Nanjing zoo asks for public support through “adopting” zoo animals

Nanjing Hongshan Zoo in Nanjing, capital city of eastern China’s Jiangsu province, has asked the public to “adopt” animals by paying for their living expenses, as a way to sustain its operation during the COVID-19 epidemic, reported.

Nanjing Hongshan Zoo in Nanjing, capital city of eastern China’s Jiangsu province, is doing its best to provide a good living environment for animals. (Photo courtesy of the interviewee)

By paying 3,000 yuan ($464), citizens could “adopt” a giant panda for one year, according to an article published by the zoo on WeChat. Animals such as giant pandas, monkeys, great hornbills, tigers and giraffes, among others, are on the “adoption” list.

The COVID-19 epidemic since the beginning of 2020 has severely affected the number of visits paid to the zoo, which is attributable to the zoo’s current financial predicament.

Since the article went viral online, the zoo has received many phone calls from warm-hearted residents expressing their willingness to “adopt” the animals and help the zoo out of the difficulty, said Shen Zhijun, the director of the zoo.

Nanjing Hongshan Zoo in Nanjing, capital city of eastern China’s Jiangsu province, asks citizens to visit the zoo in 2020. (Photo courtesy of the interviewee)

A local resident surnamed Zhang “adopted” a baby giraffe immediately after she noticed the article. As a zoo enthusiast, she shared the information with her friends, some of whom had also taken part in the campaign. “The zoo has brought happiness and warmth to us, and we want to do something for it,” said Zhang.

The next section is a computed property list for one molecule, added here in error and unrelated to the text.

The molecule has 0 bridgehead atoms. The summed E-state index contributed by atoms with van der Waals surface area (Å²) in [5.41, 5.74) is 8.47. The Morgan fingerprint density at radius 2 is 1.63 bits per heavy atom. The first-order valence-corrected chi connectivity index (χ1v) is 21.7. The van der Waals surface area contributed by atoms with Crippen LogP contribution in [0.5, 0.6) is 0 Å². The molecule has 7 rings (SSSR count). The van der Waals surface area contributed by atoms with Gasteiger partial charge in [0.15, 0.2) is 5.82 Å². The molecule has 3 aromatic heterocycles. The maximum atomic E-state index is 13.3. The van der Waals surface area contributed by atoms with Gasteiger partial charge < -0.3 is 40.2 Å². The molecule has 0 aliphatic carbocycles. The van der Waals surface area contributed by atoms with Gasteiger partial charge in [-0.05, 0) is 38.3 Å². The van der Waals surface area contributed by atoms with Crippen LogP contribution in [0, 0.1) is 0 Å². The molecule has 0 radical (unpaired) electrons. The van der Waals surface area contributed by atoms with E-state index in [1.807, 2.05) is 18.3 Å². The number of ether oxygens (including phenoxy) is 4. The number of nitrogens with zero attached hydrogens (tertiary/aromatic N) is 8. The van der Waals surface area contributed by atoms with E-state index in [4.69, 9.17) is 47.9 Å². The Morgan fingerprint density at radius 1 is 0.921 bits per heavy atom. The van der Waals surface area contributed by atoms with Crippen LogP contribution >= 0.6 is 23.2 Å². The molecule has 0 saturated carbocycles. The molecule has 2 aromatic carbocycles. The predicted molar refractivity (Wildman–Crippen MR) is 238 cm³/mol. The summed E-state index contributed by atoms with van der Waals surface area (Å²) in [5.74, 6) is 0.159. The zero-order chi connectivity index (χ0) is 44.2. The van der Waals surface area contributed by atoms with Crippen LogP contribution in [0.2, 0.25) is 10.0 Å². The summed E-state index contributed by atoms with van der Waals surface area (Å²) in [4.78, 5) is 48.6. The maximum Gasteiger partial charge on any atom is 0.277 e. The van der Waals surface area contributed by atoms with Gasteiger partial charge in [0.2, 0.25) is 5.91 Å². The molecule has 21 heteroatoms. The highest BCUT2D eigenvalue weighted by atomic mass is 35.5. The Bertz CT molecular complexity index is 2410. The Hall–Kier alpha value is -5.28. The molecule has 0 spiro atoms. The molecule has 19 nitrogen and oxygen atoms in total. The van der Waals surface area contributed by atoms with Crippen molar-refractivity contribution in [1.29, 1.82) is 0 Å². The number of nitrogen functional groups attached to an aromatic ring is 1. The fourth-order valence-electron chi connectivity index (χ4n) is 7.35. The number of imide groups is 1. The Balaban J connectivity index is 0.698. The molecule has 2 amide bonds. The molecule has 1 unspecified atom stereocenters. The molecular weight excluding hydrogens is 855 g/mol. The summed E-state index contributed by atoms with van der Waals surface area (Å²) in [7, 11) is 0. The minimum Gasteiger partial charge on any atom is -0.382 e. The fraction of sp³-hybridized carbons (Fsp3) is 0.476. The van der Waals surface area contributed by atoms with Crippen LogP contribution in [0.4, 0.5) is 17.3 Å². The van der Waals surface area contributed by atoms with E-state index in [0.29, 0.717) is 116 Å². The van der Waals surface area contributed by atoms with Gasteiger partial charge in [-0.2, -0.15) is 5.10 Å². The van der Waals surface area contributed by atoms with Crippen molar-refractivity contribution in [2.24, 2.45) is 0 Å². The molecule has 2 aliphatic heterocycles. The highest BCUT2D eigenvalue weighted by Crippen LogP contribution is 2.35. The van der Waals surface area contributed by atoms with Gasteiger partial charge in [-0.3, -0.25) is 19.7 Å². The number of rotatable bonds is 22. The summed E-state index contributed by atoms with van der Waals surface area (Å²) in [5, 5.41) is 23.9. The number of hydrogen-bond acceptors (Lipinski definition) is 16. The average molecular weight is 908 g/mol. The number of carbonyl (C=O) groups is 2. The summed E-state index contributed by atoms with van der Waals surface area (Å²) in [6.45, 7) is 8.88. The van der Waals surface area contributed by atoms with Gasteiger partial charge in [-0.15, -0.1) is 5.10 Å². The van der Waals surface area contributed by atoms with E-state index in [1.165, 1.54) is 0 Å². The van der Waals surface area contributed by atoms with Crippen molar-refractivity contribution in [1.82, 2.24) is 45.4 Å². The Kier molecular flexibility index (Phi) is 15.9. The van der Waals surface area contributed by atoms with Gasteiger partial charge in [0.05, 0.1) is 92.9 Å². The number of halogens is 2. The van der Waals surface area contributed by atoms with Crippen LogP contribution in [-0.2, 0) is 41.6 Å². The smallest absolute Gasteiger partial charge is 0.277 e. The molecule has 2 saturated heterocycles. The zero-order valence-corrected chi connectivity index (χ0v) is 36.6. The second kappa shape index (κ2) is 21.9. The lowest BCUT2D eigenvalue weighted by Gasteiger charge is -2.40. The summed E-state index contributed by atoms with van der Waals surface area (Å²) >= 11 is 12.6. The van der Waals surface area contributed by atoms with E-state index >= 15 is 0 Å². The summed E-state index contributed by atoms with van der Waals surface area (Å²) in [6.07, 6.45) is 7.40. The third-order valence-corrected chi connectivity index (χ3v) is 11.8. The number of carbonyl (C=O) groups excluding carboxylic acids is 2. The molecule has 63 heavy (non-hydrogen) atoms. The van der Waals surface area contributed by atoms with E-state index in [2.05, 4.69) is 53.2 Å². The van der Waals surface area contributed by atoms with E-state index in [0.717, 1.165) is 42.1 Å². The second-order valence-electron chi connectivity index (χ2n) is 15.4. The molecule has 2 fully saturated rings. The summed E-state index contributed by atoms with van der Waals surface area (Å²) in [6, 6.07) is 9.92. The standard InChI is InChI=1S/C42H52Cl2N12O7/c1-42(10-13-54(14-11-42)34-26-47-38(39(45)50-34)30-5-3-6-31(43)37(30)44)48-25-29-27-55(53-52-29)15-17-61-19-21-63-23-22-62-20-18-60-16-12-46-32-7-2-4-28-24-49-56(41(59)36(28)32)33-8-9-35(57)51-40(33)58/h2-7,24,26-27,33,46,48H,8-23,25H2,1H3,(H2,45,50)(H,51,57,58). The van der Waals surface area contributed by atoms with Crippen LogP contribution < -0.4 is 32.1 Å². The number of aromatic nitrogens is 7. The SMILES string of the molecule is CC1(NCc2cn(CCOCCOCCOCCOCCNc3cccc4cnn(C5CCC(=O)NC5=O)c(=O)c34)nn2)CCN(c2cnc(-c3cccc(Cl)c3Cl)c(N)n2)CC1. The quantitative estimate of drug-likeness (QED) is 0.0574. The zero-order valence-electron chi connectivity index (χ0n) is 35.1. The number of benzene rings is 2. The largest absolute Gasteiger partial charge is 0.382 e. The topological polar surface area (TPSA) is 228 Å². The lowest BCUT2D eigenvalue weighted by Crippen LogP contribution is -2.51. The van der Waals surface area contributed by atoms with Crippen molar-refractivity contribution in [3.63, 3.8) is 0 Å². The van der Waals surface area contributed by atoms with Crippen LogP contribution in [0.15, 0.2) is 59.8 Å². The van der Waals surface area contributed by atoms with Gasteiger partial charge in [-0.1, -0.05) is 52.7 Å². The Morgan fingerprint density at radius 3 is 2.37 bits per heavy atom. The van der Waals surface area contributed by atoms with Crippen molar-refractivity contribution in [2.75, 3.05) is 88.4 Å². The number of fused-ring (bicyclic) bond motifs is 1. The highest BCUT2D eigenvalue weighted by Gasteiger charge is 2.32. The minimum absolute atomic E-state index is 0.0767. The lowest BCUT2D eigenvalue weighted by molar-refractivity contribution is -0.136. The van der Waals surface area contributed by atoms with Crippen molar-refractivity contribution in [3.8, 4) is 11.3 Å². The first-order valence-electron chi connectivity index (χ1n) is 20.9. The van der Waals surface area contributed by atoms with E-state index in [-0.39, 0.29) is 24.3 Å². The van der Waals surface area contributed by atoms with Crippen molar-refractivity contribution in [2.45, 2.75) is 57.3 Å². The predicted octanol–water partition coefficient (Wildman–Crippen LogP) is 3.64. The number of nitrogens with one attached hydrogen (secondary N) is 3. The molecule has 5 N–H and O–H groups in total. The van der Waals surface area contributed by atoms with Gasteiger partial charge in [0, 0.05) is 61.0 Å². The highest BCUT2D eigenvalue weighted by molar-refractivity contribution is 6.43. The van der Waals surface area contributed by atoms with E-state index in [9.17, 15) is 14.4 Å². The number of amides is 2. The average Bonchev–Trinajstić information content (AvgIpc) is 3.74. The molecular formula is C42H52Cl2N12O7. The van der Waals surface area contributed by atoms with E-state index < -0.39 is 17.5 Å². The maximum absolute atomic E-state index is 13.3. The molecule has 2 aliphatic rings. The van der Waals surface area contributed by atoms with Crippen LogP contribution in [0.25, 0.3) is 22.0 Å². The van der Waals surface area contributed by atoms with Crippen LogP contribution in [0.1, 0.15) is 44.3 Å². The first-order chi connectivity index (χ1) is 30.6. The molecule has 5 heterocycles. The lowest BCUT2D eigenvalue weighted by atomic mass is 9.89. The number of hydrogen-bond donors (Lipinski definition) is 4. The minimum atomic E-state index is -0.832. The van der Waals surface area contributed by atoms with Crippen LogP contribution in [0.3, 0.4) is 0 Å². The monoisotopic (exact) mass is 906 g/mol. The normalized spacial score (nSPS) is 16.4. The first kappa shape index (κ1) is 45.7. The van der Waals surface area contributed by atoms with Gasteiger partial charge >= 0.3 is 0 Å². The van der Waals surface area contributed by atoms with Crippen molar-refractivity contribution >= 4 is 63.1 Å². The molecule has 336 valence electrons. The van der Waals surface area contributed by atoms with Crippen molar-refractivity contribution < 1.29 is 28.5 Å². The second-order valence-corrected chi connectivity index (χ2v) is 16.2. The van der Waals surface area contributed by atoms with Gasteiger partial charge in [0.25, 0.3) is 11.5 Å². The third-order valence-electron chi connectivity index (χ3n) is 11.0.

As a matter of fact, the financial troubles that the zoo is faced with in supporting both the animals and its staff members are similar to the situation many other zoos are in due to the COVID-19 epidemic.

Nanjing Hongshan Zoo rescues and releases wild animals. (Photo courtesy of the interviewee)

Hit hard by COVID-19, the zoo struggled to provide shelter for more than 2,000 wild animals last year, including those rescued by local residents and smuggled animals seized by customs police. In the past few days, a fundraising campaign for the purpose of protecting wild animals, launched by the zoo and a charity organization, received cash donations worth more than 200,000 yuan, Shen disclosed.

Generating a low income, last year the zoo organized 103 live-stream sessions of the animals, which were free of charge, to let zoo enthusiasts interact with the animals during the epidemic.

A screenshot from the website of Nanjing Hongshan Zoo shows an article asking for support from the public through “adopting” the zoo animals.

Shen always puts protecting the species and welfare of the animals before economic benefits. “Our zoo animals are not used for entertainment. We want to provide them with a comfortable living environment, where they are respected and valued,” he pointed out.

Gaining support from local residents, the zoo is also taking other measures to pull itself out of the financial difficulty, such as opening an online store, offering research- and learning-based camps, and holding science weeks

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